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Authored - NJ Contract Law Update - Practical Limitation on Contractual Attorneys Fees
MAY 24, 2013 | Windels Marx - Commercial Litigation

In G. Winter's Sailing Center ("GWSC") v. Bennett, 2013 WL 1704943 (N.J.App.Div. April 22, 2013), the Court--in addition to finding no support for the assertion that the full contract was not presented to defendant when he signed it--instructively reminded potential plaintiffs that even though reasonable attorneys fees may, in the abstract, exceed the principal amount sought (for any number of reasons, including the size of the claim; the scope of minimum attorney tasks needed to go to judgment and beyond; standard hourly rates in our area; and/or strong or even irrational resistance by defendants), judges sometimes do not wish to award "more in counsel fees than the [party is]...owed for the services it provided to defendant."

Certainly, there is a minimum number of hours needed to complete a litigation process; and as a corporate creditor, counsel is mandatory, unless a decision is made to proceed only in Special Civil Part where the jurisdictional limit is $3,000. Thus, GWSC would have had to limit its recovery to $3,000 to proceed in Special Civil Part1, see R. 6:1-2 (a)(2); but counsel is not required, see R. 6:11.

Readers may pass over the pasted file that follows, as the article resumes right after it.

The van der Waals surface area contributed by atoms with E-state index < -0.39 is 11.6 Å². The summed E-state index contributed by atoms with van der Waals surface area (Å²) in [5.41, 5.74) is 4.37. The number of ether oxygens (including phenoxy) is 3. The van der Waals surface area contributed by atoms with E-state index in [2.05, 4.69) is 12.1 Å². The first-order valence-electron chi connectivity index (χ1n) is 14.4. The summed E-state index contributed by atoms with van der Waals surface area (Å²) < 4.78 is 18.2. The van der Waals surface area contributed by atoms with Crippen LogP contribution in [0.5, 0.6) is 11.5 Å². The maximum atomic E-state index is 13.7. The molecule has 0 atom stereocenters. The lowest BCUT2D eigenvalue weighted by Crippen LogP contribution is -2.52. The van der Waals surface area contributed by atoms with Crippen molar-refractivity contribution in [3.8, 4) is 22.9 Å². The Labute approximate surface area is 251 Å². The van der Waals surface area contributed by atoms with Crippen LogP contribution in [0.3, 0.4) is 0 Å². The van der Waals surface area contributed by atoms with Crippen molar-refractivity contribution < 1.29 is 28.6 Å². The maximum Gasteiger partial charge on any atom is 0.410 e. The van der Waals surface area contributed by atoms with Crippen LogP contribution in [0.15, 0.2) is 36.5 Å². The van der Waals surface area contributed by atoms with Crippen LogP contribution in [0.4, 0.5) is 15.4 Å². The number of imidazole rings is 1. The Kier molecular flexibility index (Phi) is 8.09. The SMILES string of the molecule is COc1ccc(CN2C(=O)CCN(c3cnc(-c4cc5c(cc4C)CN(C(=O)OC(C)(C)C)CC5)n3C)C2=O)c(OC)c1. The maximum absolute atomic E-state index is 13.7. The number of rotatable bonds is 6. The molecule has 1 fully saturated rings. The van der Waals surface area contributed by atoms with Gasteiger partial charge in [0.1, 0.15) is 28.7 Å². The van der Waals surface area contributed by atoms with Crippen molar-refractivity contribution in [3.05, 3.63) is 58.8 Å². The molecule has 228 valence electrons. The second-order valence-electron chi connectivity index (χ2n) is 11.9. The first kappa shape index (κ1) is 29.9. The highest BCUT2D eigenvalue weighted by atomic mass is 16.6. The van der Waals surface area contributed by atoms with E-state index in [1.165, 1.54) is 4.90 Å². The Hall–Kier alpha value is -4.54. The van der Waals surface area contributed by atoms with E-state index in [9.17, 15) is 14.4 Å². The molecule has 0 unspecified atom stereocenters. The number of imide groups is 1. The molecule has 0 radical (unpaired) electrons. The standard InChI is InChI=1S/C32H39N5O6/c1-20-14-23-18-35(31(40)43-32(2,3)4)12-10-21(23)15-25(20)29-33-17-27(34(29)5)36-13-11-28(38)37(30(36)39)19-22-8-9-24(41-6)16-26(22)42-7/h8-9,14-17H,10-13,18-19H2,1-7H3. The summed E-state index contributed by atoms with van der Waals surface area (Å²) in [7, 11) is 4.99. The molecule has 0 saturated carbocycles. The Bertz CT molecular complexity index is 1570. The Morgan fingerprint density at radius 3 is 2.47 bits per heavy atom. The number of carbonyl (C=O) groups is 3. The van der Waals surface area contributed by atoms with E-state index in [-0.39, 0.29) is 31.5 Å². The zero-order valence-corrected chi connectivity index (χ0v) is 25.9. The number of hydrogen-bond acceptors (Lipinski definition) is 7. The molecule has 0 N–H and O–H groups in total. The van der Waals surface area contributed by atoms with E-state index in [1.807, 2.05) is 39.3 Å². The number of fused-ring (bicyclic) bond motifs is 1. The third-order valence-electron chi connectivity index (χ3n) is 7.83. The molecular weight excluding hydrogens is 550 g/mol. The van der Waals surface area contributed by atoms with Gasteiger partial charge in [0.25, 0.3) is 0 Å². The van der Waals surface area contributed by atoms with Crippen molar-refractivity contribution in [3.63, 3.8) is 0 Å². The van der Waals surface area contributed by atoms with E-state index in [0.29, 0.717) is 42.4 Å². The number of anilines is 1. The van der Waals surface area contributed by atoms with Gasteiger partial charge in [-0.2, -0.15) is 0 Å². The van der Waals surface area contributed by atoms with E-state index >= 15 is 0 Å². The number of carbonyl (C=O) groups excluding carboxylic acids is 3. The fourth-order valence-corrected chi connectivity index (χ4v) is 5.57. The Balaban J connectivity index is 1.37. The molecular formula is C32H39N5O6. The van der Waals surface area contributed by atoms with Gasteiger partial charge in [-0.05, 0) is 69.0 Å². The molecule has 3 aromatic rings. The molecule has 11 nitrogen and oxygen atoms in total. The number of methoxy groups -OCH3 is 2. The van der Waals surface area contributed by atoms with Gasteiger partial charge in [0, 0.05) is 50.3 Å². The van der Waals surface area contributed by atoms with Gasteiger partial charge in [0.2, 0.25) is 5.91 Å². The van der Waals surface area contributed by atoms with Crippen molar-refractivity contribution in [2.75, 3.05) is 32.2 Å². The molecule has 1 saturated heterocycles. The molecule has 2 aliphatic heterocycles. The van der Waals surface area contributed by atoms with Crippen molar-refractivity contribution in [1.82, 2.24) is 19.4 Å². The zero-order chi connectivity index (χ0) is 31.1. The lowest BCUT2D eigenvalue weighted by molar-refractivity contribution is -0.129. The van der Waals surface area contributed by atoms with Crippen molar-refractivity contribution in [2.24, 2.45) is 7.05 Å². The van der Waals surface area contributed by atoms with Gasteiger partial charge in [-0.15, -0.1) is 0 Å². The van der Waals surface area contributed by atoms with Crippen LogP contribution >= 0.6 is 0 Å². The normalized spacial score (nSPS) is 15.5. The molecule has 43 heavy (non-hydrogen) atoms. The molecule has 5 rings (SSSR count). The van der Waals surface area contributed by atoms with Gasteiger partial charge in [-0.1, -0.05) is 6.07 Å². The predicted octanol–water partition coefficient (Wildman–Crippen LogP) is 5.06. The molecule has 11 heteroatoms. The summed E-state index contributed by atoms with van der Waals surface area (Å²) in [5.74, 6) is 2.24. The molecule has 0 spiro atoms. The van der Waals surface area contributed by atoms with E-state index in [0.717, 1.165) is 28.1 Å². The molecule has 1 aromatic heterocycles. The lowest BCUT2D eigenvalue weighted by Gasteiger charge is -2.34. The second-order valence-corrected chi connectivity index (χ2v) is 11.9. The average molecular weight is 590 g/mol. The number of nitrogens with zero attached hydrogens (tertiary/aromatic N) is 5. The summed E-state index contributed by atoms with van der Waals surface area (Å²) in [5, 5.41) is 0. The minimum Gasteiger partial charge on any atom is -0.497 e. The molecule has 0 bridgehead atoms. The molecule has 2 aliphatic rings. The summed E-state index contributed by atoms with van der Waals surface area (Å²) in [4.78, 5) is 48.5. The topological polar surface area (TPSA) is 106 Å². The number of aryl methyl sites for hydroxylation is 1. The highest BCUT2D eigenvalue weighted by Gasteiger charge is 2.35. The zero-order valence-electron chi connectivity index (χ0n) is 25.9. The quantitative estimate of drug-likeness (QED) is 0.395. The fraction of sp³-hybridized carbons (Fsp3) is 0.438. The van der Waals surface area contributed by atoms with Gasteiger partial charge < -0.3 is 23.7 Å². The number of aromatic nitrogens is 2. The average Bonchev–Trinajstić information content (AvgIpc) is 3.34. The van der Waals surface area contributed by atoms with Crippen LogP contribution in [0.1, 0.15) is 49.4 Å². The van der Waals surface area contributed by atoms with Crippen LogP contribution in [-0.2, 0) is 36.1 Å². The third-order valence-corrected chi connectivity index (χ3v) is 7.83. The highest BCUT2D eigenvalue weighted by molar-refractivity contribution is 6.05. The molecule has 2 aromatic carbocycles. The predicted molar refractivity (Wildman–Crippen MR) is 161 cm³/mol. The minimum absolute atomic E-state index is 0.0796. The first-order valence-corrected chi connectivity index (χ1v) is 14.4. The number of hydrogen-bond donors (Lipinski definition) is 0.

The moral of the story is that clients should not necessarily expect a contractual legal-fee provision to make them whole; rather, it may simply limit their losses. The cost of litigating a small case may thus be painful--especially unless a contingency-fee arrangement can be made (which is sometimes problematic with small collection matters and an isolated representation, though a 'fit' can often be found). Also, if the amount at issue is closer to $3,000, a plaintiff in GWSC's position should seriously consider limiting recovery to $3,000 in order to 'fit' Small Claims and thus avoid the cost of counsel--especially knowing that as a practical matter, the full amount of attorneys fees might not be recoverable.

Contact & Legal Disclaimer

Clark Alpert is the author of Guide to New Jersey Contract Law, published by the New Jersey Institute for Continuing Legal Education, originally published in 2007 and updated in November 2011. His updates on New Jersey contract law are based in recent issues and practical methods for addressing similar situations in your practice or business. They are not intended to serve as legal advice. Clark welcomes your questions and comments.


1 Certain tenancy security deposit claims can be heard in Small Claims up to $5,000; id.




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